The soft glamor of Jessie Ware’s What’s Your Pleasure? radiates with the persistence of a sparkling disco ball in a foggy club. It’s melancholic luxury, like heavy drops of mascara-stained tears. It is also, undeniably, the British pop star’s best album yet: a sumptuous tribute to both peak- and post-disco as well as the black, brown and LGBTQ people the genre resonated with most deeply.
On Pleasure, the best songs sound like the final breath of euphoria before the harsh glow of the bar’s fluorescent lights signal the end of the night. It’s no wonder Ware cited Fern Kinney’s “Love Me Tonight” as a major influence on her record in an interview with Gay Times. “Apparently during the AIDS epidemic in New York, this would be the closing song they’d play [at clubs],” she said. “It’s such a beautiful song. So many people were losing their loved ones and friends and it became really significant.”
Songs like dreamy opener “Spotlight,” hypnotic “Adore You” and final slow jam “Remember Where You Are” have a romantic finality to them, like that last chance kiss at 3:45 a.m. amongst a waning mass of bodies. The rest of the album moves bumps and grinds like a late night downtown: the ambient traffic noise in the background of “Ooh La La” makes you feel like you’re strutting like John Travolta in Saturday Night Fever. Songs like “Soul Control,” “Save a Kiss,” “Read My Lips” and the title track are glittering romps that pull from dance floor greats like Donna Summer, Blondie and Klymaxx. Ware’s coy giggle at the top of “Read My Lips” carries the same flirtatious swagger of Whitney Houston’s opening dialogue on “So Emotional.”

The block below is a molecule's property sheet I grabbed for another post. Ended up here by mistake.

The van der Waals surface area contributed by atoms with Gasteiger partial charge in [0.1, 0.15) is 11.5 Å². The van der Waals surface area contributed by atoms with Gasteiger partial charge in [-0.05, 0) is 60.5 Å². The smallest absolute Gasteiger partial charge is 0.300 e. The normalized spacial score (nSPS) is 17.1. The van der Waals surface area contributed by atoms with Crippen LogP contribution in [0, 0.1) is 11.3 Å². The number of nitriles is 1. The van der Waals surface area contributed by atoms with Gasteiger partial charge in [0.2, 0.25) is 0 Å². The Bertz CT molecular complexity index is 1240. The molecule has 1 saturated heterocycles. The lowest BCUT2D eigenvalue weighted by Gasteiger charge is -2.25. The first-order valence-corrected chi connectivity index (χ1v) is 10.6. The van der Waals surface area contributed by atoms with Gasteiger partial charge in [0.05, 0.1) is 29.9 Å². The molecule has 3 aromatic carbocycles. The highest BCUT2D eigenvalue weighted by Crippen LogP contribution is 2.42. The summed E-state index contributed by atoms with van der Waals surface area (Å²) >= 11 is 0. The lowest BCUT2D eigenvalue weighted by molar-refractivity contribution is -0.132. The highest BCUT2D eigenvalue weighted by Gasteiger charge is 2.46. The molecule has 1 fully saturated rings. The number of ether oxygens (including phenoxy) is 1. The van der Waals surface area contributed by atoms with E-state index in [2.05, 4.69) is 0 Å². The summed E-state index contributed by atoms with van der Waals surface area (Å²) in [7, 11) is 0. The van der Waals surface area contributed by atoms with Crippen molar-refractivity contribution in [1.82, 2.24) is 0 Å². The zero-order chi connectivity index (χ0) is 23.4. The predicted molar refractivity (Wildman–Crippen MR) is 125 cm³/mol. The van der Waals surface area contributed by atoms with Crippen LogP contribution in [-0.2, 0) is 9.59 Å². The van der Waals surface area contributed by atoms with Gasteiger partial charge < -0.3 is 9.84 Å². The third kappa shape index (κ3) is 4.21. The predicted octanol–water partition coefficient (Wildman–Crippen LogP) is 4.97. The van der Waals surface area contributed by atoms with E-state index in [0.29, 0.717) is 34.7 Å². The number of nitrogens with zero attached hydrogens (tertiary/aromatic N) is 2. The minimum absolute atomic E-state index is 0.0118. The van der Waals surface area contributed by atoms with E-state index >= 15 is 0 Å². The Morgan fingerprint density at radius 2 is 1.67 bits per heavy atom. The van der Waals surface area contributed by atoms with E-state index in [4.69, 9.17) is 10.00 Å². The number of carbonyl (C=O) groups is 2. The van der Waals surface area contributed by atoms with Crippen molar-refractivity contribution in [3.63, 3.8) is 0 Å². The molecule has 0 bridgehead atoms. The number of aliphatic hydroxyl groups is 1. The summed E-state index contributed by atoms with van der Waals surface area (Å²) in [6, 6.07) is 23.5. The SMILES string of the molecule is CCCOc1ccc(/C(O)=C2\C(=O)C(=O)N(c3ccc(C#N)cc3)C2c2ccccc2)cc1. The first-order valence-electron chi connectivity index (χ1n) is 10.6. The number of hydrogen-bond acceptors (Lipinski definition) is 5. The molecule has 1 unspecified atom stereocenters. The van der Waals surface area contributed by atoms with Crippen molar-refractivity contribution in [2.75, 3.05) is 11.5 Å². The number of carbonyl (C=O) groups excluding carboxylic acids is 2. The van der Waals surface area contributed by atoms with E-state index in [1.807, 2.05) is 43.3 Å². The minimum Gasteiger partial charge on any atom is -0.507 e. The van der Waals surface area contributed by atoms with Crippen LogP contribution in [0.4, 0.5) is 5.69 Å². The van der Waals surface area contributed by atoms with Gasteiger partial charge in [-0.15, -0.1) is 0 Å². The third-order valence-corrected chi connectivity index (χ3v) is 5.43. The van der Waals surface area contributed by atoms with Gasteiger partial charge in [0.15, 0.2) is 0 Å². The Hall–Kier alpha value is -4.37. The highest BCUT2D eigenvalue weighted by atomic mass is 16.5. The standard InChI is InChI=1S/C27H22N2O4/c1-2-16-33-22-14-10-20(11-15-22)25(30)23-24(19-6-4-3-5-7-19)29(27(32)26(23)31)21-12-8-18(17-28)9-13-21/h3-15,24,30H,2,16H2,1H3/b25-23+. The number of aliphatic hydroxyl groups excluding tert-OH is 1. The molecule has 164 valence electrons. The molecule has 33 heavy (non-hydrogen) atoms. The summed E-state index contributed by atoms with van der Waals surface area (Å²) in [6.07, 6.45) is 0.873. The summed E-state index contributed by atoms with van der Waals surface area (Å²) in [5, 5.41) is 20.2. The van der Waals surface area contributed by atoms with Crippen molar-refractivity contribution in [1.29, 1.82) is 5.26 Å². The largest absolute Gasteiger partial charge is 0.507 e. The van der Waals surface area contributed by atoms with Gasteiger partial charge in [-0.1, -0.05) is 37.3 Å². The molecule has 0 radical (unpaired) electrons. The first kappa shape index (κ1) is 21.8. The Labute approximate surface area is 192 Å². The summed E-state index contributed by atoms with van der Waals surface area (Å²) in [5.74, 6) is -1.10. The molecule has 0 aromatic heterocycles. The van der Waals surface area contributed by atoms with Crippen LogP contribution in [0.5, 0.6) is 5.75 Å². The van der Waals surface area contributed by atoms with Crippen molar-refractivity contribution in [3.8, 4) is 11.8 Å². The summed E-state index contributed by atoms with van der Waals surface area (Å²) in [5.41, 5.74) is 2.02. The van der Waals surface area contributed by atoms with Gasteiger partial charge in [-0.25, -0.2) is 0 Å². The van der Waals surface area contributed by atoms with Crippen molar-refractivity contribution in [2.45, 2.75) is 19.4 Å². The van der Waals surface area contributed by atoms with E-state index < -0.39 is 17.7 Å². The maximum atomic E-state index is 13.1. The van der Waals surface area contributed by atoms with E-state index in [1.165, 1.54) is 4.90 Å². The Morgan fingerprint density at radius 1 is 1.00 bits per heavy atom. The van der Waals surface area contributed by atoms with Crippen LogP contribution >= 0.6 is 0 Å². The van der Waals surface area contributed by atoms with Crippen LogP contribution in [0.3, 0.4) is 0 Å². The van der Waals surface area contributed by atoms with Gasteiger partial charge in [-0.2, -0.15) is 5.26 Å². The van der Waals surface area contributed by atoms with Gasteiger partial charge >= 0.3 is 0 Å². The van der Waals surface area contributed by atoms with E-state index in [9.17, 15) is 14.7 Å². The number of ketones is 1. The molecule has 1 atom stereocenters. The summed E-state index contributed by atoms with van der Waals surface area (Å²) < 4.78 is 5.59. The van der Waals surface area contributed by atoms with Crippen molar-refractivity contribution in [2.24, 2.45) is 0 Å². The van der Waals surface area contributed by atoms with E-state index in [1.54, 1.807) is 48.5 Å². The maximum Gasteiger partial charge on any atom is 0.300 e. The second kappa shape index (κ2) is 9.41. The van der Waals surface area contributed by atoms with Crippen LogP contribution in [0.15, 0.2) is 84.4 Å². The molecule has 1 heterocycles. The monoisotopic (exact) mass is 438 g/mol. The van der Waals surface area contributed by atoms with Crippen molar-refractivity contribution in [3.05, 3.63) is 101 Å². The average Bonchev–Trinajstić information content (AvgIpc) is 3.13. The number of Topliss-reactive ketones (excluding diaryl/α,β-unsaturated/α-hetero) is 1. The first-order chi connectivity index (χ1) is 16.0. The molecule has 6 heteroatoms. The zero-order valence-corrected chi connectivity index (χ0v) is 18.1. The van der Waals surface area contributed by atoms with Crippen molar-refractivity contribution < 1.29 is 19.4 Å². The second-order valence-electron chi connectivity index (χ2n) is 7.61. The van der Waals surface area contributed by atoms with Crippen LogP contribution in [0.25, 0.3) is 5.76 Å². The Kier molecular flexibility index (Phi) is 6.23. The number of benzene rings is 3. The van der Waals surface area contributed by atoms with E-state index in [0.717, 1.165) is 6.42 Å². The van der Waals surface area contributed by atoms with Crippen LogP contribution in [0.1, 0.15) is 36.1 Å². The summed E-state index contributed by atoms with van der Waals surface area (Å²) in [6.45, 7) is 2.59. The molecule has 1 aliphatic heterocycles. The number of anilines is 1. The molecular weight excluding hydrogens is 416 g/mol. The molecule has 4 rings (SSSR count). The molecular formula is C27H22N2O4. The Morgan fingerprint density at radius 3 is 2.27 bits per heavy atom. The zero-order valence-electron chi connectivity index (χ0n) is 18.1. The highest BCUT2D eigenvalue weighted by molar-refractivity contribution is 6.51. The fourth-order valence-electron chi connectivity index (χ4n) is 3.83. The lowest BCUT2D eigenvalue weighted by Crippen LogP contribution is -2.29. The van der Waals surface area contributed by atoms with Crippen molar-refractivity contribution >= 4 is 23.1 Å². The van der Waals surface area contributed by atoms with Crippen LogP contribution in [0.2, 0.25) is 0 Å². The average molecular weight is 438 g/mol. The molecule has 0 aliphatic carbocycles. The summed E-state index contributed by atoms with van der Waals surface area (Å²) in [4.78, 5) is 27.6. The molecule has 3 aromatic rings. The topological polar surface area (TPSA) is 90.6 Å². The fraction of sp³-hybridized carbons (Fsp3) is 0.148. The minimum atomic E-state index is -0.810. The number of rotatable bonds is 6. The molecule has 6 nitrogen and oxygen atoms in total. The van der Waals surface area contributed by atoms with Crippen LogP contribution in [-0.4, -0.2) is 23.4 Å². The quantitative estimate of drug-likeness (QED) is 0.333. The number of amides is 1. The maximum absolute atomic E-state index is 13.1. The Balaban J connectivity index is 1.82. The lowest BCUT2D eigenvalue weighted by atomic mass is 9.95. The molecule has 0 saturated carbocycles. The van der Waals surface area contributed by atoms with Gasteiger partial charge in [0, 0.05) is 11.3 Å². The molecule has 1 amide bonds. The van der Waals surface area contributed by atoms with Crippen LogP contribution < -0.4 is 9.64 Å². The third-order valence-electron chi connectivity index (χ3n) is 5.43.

Across the whole album, Ware’s voice fills each moment with incredibly lustful longing. It feels timeless more in its emotionality and drama than even in the sound itself, which stays firmly strapped to a bygone era. Her nostalgia feels like a proper tribute, mostly because it digs so deep to the core. “Last night we danced and I thought you were saving my life,” she sings on the resplendent “Mirage (Don’t Stop).” With one line, Ware grasps the genre’s history in near totality. It’s a triumphant sun rising to greet a whole new era of disco, and what a pleasure it is to meet it.